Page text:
(image source: ScienceSprings)
The project “The School of Salamanca. A Digital Collection of Sources and a Dictionary of its Juridical-Political Language” invites applications for its second Reading Course: The discovery and conquest of America in the Early Modern era gave rise to intense debate among European jurists, theologians, and philosophers. Due to the leading role played by the Spanish monarchy in this process of conquests and assimilation of American indigenous peoples, most of the Iberian ‘intellectuals’ took part in the polemic. One of the major figures of this debate – as well as of the School of Salamanca – was the Augustinian monk and professor of theology Alonso de la Vera Cruz († 1584).Where
While doctrines of authors such as Vitoria and Soto, considered by the historiography as founders of the School of Salamanca, are well known and have aroused the interest of the international scientific community, little attention has so far been paid to Alonso de la Vera Cruz. First holder of the chairs of Sacred Scripture and S. Thomas at the newly established University of Mexico, he can be considered as the teacher who first introduced western philosophy in America.
Vera Cruz wrote the Relectio De dominio infidelium et iusto bello for the inauguration of the University of Mexico (1553). The text is a polemical reflection about the dilemmas related to the process of conquest and subordination of native American peoples which was then still in progress. Having always in mind the famous Relectio De Indis (1539) held by Francisco de Vitoria at the University of Salamanca some years before (with Vera Cruz already overseas), we will discuss the similarities and differences between the legal and political thinking of both authors.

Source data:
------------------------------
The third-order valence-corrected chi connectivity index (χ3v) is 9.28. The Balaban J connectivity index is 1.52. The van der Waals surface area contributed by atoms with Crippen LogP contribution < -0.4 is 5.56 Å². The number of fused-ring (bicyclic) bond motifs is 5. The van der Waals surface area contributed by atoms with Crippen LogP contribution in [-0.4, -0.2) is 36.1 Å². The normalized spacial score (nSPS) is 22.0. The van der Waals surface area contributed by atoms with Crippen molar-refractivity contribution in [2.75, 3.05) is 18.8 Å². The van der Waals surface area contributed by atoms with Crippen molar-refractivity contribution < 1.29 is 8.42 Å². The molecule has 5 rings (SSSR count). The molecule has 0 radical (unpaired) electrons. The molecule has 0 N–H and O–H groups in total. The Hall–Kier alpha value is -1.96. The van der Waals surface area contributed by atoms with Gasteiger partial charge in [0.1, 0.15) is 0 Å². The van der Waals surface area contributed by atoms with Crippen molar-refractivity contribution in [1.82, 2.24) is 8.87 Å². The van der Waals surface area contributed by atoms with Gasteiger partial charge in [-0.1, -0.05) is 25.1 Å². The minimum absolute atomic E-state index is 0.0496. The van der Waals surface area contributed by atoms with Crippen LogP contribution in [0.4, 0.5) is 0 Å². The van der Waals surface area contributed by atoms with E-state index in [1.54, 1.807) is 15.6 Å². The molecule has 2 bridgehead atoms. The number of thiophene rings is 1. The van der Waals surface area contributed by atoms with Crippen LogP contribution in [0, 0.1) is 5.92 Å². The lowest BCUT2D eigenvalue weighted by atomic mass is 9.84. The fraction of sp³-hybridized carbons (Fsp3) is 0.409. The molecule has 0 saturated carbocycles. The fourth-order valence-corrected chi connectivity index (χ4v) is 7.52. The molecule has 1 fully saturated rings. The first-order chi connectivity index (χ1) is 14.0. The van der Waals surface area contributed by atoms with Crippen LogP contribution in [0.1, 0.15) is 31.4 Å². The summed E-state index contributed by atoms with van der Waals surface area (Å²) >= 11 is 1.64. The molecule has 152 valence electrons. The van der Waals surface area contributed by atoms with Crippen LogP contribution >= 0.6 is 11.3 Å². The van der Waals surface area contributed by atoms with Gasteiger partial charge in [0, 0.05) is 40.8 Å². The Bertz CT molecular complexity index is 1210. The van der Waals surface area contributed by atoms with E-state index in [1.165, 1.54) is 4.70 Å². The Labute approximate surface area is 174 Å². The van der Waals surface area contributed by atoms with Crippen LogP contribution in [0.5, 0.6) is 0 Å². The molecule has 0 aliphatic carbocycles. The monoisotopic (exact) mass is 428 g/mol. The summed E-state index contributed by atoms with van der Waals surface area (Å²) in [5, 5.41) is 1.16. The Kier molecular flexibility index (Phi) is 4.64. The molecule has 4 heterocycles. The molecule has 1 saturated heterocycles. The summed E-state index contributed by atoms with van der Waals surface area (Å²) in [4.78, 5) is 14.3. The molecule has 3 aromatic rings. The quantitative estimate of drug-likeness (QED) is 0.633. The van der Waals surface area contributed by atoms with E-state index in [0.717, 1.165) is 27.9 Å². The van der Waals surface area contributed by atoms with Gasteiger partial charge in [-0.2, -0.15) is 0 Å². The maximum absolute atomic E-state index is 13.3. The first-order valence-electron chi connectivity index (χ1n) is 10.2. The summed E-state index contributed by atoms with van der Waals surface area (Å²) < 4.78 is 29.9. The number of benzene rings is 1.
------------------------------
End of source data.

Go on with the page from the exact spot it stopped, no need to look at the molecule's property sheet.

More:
Vera Cruz focusses on two aspects of the Spanish colonial presence in America: the justification of Spanish rule and of the power change from the indigenous rulers to the king of Castile, and that of the legal and moral relations between Spanish settlers, the so-called encomenderos, and the indigenous population. We will analyse Vera Cruz’ juridical positions regarding political dominion, socio-economic domination and questions of private property in America, but we will also look at the religious elements inextricably linked to the political issues, and, in particular, at strategies of evangelization and conversion.
On a methodological level, we will discuss the structure of argumentation as well as the handling of authors, authorities, and citations. By approaching these quintessential features of early modern scholasticism, the participants will gain experience in handling the complex texts of early modern European academia.
The Reading Course addresses advanced students, doctoral students and post-docs from legal studies, philosophy, history, theology, and political sciences. Working language will be English.
Participants working on a research project of their own (master or doctoral thesis) are invited to present and discuss their work during a special section of the Reading Course.
Max Planck Institute for European Legal HistoryMore information
60323 Frankfurt am Main
Please find the full Call for Applications with the program's draft, requirements, and more information here:https://blog.salamanca.school/en/2019/02/14/just-dominion-whatever-may-have-been-the-right-and-justice-in-the-beginning-reading-course-of-alonso-de-la-vera-cruz-relectio-de-dominio-infidelium-et-iusto-bello-10-12-a/
Project The School of Salamanca(source: dr. Andreas Wagner)
Dr. Christiane Birr, Dr. José Luis Egío, Dr. Andreas Wagner
(source: ESCLH Blog)